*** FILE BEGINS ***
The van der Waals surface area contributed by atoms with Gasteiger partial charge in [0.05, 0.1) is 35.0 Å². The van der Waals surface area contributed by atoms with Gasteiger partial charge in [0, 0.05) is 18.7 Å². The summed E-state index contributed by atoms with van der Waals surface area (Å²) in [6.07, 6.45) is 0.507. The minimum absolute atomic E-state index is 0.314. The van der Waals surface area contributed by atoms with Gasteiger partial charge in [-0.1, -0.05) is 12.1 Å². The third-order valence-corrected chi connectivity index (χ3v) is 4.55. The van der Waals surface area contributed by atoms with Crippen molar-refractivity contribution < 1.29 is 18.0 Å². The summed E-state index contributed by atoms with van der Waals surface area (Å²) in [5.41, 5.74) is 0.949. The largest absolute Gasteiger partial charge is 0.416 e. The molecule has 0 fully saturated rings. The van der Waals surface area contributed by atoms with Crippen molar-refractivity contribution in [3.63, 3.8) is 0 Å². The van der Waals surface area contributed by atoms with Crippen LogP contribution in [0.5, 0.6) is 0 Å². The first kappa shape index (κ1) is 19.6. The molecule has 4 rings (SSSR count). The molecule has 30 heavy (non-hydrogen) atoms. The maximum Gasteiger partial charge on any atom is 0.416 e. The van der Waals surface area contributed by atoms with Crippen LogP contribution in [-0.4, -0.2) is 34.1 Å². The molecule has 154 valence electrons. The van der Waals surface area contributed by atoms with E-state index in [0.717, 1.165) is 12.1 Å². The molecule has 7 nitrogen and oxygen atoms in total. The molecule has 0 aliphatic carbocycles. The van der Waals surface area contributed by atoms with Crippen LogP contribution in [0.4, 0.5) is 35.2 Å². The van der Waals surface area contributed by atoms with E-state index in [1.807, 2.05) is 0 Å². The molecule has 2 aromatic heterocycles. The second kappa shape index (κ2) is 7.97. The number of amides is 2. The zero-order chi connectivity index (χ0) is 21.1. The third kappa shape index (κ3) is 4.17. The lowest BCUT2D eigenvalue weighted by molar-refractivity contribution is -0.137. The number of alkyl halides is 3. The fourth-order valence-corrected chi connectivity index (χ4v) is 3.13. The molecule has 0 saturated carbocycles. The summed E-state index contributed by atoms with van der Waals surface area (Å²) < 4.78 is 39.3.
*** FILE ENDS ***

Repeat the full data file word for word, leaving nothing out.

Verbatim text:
The van der Waals surface area contributed by atoms with Gasteiger partial charge in [0.05, 0.1) is 35.0 Å². The van der Waals surface area contributed by atoms with Gasteiger partial charge in [0, 0.05) is 18.7 Å². The summed E-state index contributed by atoms with van der Waals surface area (Å²) in [6.07, 6.45) is 0.507. The minimum absolute atomic E-state index is 0.314. The van der Waals surface area contributed by atoms with Gasteiger partial charge in [-0.1, -0.05) is 12.1 Å². The third-order valence-corrected chi connectivity index (χ3v) is 4.55. The van der Waals surface area contributed by atoms with Crippen molar-refractivity contribution < 1.29 is 18.0 Å². The summed E-state index contributed by atoms with van der Waals surface area (Å²) in [5.41, 5.74) is 0.949. The largest absolute Gasteiger partial charge is 0.416 e. The molecule has 0 fully saturated rings. The van der Waals surface area contributed by atoms with Crippen molar-refractivity contribution in [3.63, 3.8) is 0 Å². The van der Waals surface area contributed by atoms with Crippen LogP contribution in [0.5, 0.6) is 0 Å². The first kappa shape index (κ1) is 19.6. The molecule has 4 rings (SSSR count). The molecule has 30 heavy (non-hydrogen) atoms. The maximum Gasteiger partial charge on any atom is 0.416 e. The van der Waals surface area contributed by atoms with Crippen LogP contribution in [-0.4, -0.2) is 34.1 Å². The molecule has 154 valence electrons. The van der Waals surface area contributed by atoms with E-state index in [0.717, 1.165) is 12.1 Å². The molecule has 7 nitrogen and oxygen atoms in total. The molecule has 0 aliphatic carbocycles. The van der Waals surface area contributed by atoms with Crippen LogP contribution in [0.4, 0.5) is 35.2 Å². The van der Waals surface area contributed by atoms with E-state index in [1.807, 2.05) is 0 Å². The molecule has 2 aromatic heterocycles. The second kappa shape index (κ2) is 7.97. The number of amides is 2. The zero-order chi connectivity index (χ0) is 21.1. The third kappa shape index (κ3) is 4.17. The lowest BCUT2D eigenvalue weighted by molar-refractivity contribution is -0.137. The number of alkyl halides is 3. The fourth-order valence-corrected chi connectivity index (χ4v) is 3.13. The molecule has 0 saturated carbocycles. The summed E-state index contributed by atoms with van der Waals surface area (Å²) < 4.78 is 39.3.